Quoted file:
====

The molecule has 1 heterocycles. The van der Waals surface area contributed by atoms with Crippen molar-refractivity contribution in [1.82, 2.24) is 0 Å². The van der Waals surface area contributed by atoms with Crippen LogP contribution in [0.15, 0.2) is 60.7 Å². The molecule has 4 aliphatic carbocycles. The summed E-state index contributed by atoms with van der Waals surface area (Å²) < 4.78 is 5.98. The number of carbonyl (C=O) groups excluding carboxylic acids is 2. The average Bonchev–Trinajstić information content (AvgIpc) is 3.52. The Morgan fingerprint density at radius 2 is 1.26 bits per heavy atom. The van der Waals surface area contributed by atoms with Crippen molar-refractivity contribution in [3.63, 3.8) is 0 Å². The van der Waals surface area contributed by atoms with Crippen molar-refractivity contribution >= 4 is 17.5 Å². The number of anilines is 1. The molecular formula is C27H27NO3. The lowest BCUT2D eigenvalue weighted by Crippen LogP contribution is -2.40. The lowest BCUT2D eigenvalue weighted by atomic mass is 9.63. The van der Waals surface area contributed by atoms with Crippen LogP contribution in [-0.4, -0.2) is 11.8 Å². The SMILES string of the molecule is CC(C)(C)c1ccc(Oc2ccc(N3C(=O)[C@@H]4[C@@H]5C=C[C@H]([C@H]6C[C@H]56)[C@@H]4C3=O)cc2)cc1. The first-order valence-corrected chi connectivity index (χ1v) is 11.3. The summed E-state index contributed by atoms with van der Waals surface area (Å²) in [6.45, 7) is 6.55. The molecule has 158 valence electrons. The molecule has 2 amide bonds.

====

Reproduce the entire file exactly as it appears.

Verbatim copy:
The molecule has 1 heterocycles. The van der Waals surface area contributed by atoms with Crippen molar-refractivity contribution in [1.82, 2.24) is 0 Å². The van der Waals surface area contributed by atoms with Crippen LogP contribution in [0.15, 0.2) is 60.7 Å². The molecule has 4 aliphatic carbocycles. The summed E-state index contributed by atoms with van der Waals surface area (Å²) < 4.78 is 5.98. The number of carbonyl (C=O) groups excluding carboxylic acids is 2. The average Bonchev–Trinajstić information content (AvgIpc) is 3.52. The Morgan fingerprint density at radius 2 is 1.26 bits per heavy atom. The van der Waals surface area contributed by atoms with Crippen molar-refractivity contribution in [3.63, 3.8) is 0 Å². The van der Waals surface area contributed by atoms with Crippen molar-refractivity contribution >= 4 is 17.5 Å². The number of anilines is 1. The molecular formula is C27H27NO3. The lowest BCUT2D eigenvalue weighted by Crippen LogP contribution is -2.40. The lowest BCUT2D eigenvalue weighted by atomic mass is 9.63. The van der Waals surface area contributed by atoms with Crippen LogP contribution in [-0.4, -0.2) is 11.8 Å². The SMILES string of the molecule is CC(C)(C)c1ccc(Oc2ccc(N3C(=O)[C@@H]4[C@@H]5C=C[C@H]([C@H]6C[C@H]56)[C@@H]4C3=O)cc2)cc1. The first-order valence-corrected chi connectivity index (χ1v) is 11.3. The summed E-state index contributed by atoms with van der Waals surface area (Å²) in [6.45, 7) is 6.55. The molecule has 158 valence electrons. The molecule has 2 amide bonds.